Anthony is also invested in producing great work. She co-produced 2015’s Eclipsed, an all-black, all-female play that was penned by actress and playwright Danai Gurira and ran off-Broadway at New York City’s Public Theater. It featured Oscar winner Lupita Nyong’o and was that theater’s fastest-selling new production in recent history. It later moved to Broadway at the John Golden Theatre in 2016.

Anthony also has an overall deal with iTV, one of the largest production companies in the U.S., and she’s gearing up to produce a bunch of nonscripted television, including a show on VH1 she’s doing with music producer Timbaland called Goal Diggers, which centers on women becoming entrepreneurs. “The purpose of a show like that is female empowerment,” she says between nibbles of eggs, avocado and turkey bacon. “You can start somewhere and become something else. You can be an Instagram model who seems [a certain] way, and now you’ve got a business. It goes back to … not putting people in boxes. If I’d continued to be put in a box, I’d still be La La from MTV, or La La who’s on the radio with Ludacris. And that would still be who I am, but I broke out of that. I can do other things.”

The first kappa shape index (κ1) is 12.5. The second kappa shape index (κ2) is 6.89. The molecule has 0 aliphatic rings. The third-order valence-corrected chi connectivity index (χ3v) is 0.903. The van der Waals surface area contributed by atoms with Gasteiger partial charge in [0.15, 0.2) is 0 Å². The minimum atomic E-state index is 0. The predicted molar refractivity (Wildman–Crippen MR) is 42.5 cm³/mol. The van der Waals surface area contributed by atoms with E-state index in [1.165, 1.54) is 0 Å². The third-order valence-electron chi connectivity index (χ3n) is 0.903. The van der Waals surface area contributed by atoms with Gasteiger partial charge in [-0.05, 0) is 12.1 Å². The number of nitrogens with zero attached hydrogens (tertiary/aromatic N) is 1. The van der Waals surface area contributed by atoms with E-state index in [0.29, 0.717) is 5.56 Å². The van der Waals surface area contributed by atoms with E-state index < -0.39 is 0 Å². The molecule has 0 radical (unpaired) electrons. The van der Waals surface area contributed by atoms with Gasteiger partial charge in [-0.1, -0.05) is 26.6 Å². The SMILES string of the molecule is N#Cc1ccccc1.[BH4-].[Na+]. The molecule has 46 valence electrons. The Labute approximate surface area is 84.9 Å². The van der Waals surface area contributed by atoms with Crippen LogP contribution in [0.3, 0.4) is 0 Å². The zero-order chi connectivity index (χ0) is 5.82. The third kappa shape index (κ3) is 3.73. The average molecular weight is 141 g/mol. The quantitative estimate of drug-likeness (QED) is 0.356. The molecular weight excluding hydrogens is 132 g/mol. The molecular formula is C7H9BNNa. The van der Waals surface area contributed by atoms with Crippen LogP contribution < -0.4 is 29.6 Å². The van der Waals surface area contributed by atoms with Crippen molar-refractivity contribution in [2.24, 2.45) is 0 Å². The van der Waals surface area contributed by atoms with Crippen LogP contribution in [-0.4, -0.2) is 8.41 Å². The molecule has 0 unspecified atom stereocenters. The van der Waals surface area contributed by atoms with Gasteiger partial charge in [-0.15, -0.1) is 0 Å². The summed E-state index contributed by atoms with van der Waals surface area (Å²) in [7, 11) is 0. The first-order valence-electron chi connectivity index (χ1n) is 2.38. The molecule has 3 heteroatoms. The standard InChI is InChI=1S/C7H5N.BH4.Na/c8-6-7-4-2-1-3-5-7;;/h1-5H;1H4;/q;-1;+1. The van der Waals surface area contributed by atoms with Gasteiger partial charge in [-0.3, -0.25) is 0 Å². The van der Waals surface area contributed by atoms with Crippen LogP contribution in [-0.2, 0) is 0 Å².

And one of those things is to inspire other women — that’s important to her. In spite of everything. Perhaps because of everything.

“We have to learn how to focus on putting us first. In my life, I spent so much time putting everyone else before me that I didn’t realize how much I was lacking in things that I needed for myself. And when you have a child, that is a very hard thing to do, because my son is my world. When you’re in relationships or marriage, it’s hard to do,” she says. “I’m learning to put my needs first. Because if I’m great, then I can be great for everyone else in my life. That’s a hard thing to do. When you’re a nurturer, you’re always worried about taking care of everyone else. ‘I don’t care about how I’m doing. I want to make sure you’re OK. Are you OK? Do you need anything?’ It’s something I want women to continue to work on, to learn.”